Reconstruction of the Mariners


Cole Stefan

Since 1977, the Seattle Mariners have been a franchise that has only been to the playoffs six times. All of those appearances were within a span of ten years ranging from 1991-2001. This means that since 2001, the Mariners have been to the playoffs zero times, the longest playoff drought in the four major North American  sports leagues. Since their last appearance, the Baltimore Orioles, Toronto Blue Jays, Washington Nationals, Los Angeles Angels, Detroit Tigers, Pittsburgh Pirates, Milwaukee Brewers, and Kansas City Royals all returned to the playoffs. To be clear, none of those droughts started after 1995. The Mariners have had everything from winning seasons to losing seasons, but no treats in October to reward them.

The only reason this matters is because for every season the Mariners fail to make the playoffs, the team seems to be making changes. Last offseason, the team traded for Dee Gordon in a massive fire sale from the Marlins and acquired Jean Segura from the Diamondbacks. During the season, they traded for Adam Warren from the Yankees and a few other building blocks. At some point during the middle of the season, the Mariners looked as if they could return to the playoffs with what they got. By October 1st, the Oakland A´s had all but silenced that with their impressive hot streak thanks to their young guys. Seattle had young guys too, but they wanted change that could help the team return to the playoffs. They did not switch out their owner like the Marlins did, but they had the right guys in the front office to keep things flowing smoothly.

Like the Marlins last offseason, the Mariners were projected to be serious contenders in the following season if they acquired a few pieces to build around the guys they already had. However, the front office took things the opposite direction, just like the Marlins. The fire sale all begins one day in November when Mike Zunino is traded to the youthful Rays in a five-player deal that also sends Guillermo Heredia down south. Following this trade, I thought that this was the biggest deal of the offseason at that point. I quietly laughed when I read a headline that said that Jerry DiPietro wanted a rebuild. Who knew that he was not kidding? After a very uneventful stretch of time where almost zero transactions happened in the pros, something new came along. This new highlight was James Paxton being traded to the New York Yankees for three prospects, one of which was Justus Sheffield. As much as I found the trade to be really interesting and exciting, this was just the beginning of what has already been a very intense offseason by far.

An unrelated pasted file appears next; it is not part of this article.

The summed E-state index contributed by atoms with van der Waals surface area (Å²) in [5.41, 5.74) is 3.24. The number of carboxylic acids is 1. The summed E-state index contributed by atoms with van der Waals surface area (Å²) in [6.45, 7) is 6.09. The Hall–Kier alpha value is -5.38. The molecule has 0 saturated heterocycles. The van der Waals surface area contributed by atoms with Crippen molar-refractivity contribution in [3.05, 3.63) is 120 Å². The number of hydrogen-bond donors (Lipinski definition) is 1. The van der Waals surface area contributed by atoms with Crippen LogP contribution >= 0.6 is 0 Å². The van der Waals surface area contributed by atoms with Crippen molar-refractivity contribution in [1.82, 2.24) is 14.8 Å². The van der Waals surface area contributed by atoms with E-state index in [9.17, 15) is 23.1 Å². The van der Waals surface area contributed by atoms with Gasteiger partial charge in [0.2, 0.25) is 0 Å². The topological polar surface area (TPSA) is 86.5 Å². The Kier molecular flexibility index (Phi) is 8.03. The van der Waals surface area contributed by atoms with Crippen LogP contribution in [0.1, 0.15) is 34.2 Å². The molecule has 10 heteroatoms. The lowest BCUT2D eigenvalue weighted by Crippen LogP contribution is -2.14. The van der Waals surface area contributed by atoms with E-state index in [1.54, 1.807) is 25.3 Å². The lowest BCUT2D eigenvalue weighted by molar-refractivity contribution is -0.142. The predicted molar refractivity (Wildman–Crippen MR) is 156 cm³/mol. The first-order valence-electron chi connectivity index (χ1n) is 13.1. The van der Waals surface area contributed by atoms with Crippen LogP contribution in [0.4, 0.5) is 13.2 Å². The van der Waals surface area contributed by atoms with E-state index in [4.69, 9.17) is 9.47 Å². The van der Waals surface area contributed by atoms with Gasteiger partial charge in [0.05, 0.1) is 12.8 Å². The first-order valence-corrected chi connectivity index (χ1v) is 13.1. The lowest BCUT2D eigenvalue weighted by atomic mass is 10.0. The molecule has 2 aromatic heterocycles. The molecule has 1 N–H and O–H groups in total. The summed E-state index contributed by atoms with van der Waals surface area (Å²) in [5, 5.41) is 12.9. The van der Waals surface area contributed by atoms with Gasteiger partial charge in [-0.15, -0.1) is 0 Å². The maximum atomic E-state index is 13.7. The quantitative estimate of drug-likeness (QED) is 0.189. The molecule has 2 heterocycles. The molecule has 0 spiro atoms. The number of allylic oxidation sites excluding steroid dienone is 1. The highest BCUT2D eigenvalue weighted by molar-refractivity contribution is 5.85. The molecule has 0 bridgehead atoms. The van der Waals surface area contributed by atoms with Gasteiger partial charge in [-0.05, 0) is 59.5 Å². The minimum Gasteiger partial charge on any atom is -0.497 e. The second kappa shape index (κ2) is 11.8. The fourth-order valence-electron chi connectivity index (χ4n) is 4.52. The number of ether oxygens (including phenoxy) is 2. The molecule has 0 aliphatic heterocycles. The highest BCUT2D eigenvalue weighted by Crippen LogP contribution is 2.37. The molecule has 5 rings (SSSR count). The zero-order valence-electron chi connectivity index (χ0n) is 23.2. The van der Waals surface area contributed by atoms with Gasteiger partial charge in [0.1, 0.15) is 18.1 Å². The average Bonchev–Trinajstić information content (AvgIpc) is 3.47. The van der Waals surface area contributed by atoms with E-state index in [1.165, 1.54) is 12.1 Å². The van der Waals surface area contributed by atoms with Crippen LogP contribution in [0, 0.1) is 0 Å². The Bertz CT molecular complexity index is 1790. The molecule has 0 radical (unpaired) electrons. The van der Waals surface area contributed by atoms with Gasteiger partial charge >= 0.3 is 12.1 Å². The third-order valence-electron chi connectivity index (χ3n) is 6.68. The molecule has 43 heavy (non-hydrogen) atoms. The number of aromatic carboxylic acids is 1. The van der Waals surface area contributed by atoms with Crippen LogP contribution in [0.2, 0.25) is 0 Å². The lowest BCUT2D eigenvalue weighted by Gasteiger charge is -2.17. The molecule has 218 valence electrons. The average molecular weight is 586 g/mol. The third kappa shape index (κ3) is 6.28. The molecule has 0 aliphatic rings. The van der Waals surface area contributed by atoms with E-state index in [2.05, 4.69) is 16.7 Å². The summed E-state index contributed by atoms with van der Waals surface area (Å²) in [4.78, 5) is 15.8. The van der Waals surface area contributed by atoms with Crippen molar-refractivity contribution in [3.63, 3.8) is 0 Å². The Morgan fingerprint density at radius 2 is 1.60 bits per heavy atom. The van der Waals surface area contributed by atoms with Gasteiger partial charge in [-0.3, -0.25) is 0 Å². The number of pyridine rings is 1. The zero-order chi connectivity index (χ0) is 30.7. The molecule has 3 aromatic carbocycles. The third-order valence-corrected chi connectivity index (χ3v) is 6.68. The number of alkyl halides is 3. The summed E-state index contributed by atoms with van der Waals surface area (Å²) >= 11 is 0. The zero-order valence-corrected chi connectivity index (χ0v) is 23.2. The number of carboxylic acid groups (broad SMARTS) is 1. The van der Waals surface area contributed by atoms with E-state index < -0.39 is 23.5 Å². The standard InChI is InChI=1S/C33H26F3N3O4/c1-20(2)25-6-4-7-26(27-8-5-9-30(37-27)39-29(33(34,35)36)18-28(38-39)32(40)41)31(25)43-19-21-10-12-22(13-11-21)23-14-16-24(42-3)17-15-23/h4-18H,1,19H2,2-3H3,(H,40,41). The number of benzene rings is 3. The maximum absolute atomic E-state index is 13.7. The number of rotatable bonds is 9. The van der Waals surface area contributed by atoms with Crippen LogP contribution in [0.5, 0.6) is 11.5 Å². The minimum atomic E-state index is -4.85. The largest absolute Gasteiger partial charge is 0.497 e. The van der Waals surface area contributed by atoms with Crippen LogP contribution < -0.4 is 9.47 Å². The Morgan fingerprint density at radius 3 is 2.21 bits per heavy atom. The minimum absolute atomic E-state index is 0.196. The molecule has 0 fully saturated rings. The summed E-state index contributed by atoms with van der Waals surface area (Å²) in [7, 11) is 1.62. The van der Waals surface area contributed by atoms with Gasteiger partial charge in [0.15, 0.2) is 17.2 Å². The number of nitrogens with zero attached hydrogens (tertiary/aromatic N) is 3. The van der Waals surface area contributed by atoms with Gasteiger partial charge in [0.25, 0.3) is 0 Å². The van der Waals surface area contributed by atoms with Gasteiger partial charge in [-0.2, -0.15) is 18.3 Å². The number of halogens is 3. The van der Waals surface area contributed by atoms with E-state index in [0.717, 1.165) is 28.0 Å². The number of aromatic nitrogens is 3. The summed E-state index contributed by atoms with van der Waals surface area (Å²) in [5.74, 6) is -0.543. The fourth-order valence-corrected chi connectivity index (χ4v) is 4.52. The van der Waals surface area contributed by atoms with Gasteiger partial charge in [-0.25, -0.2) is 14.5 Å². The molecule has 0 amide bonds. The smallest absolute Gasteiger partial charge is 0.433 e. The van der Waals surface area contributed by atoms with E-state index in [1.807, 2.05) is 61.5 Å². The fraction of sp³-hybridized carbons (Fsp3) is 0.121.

The Marlins traded their three best hitters within a span of about three weeks. Within a span of a week starting with the Paxton trade, star closer Edwin Díaz and veteran Robinson Cano were traded to the Mets for prospects, Jay Bruce, Anthony Swarzak, and some other guy. Alex Colome, the best closer from 2017 who was traded during the season with Denard Span, was sent to the White Sox for a catcher named Omar Nevarez, and shortstop Jean Segura was packaged to Philadelphia for Carlos Santana, J.P. Crawford, and a couple prospects. All of these trades are very big and have a massive impact on how the team will play next season. Here’s the interesting thing though, no one has done anything with free agent Nelson Cruz, which shows that he likely might sign somewhere else. To briefly compare, the Marlins got prospects and former all-star Starlin Castro in all the deals they made while sending away their sluggers. The Mariners got prospects, decent players, and former all-stars in the trades made to rebuild. Unlike the Marlins, the team has a pretty good chance of either finishing slightly below .500 or at .500 because of some of the talents they have.

For example, Carlos Santana is a former all-star who has been to the World Series with the Cleveland Indians and has made an impact everywhere he goes while Jay Bruce could find his skills coming back to him as he plays with his third team in four years. They will be able to work hopefully well with young players such as Ben Gamel, Dee Gordon, Mitch Haniger, Ryon Healy, etc. What is already true is that Jerry DiPietro has been one of the busiest GMs in the league and maybe in a few years, not next year, he can lead the team to their first playoff appearance since 2001. It is all under Jerry´s master plan somehow.